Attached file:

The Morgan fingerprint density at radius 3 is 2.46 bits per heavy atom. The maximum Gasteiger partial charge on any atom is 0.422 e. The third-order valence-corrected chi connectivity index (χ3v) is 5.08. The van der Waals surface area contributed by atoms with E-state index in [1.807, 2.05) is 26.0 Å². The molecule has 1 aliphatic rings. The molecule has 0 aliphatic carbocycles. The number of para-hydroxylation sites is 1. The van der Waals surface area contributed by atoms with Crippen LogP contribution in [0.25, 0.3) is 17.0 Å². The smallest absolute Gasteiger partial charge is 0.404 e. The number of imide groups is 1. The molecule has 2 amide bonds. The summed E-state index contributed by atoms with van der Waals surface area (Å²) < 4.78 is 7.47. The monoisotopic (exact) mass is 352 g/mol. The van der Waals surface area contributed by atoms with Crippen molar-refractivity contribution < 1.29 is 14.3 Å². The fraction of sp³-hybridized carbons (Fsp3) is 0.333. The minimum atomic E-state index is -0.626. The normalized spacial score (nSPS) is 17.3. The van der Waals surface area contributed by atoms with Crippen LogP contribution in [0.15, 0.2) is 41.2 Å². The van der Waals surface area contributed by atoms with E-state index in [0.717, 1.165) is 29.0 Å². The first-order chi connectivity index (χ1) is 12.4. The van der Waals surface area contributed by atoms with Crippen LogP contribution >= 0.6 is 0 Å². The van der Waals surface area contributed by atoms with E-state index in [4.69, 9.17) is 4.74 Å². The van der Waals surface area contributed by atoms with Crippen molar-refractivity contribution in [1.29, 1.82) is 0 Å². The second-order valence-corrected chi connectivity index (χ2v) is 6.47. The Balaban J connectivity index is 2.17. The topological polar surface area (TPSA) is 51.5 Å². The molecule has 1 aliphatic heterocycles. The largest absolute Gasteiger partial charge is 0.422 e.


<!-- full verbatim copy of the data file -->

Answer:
The Morgan fingerprint density at radius 3 is 2.46 bits per heavy atom. The maximum Gasteiger partial charge on any atom is 0.422 e. The third-order valence-corrected chi connectivity index (χ3v) is 5.08. The van der Waals surface area contributed by atoms with E-state index in [1.807, 2.05) is 26.0 Å². The molecule has 1 aliphatic rings. The molecule has 0 aliphatic carbocycles. The number of para-hydroxylation sites is 1. The van der Waals surface area contributed by atoms with Crippen LogP contribution in [0.25, 0.3) is 17.0 Å². The smallest absolute Gasteiger partial charge is 0.404 e. The number of imide groups is 1. The molecule has 2 amide bonds. The summed E-state index contributed by atoms with van der Waals surface area (Å²) < 4.78 is 7.47. The monoisotopic (exact) mass is 352 g/mol. The van der Waals surface area contributed by atoms with Crippen molar-refractivity contribution < 1.29 is 14.3 Å². The fraction of sp³-hybridized carbons (Fsp3) is 0.333. The minimum atomic E-state index is -0.626. The normalized spacial score (nSPS) is 17.3. The van der Waals surface area contributed by atoms with Crippen LogP contribution in [0.15, 0.2) is 41.2 Å². The van der Waals surface area contributed by atoms with E-state index in [0.717, 1.165) is 29.0 Å². The first-order chi connectivity index (χ1) is 12.4. The van der Waals surface area contributed by atoms with Crippen LogP contribution >= 0.6 is 0 Å². The van der Waals surface area contributed by atoms with E-state index in [4.69, 9.17) is 4.74 Å². The van der Waals surface area contributed by atoms with Crippen molar-refractivity contribution in [1.29, 1.82) is 0 Å². The second-order valence-corrected chi connectivity index (χ2v) is 6.47. The Balaban J connectivity index is 2.17. The topological polar surface area (TPSA) is 51.5 Å². The molecule has 1 aliphatic heterocycles. The largest absolute Gasteiger partial charge is 0.422 e.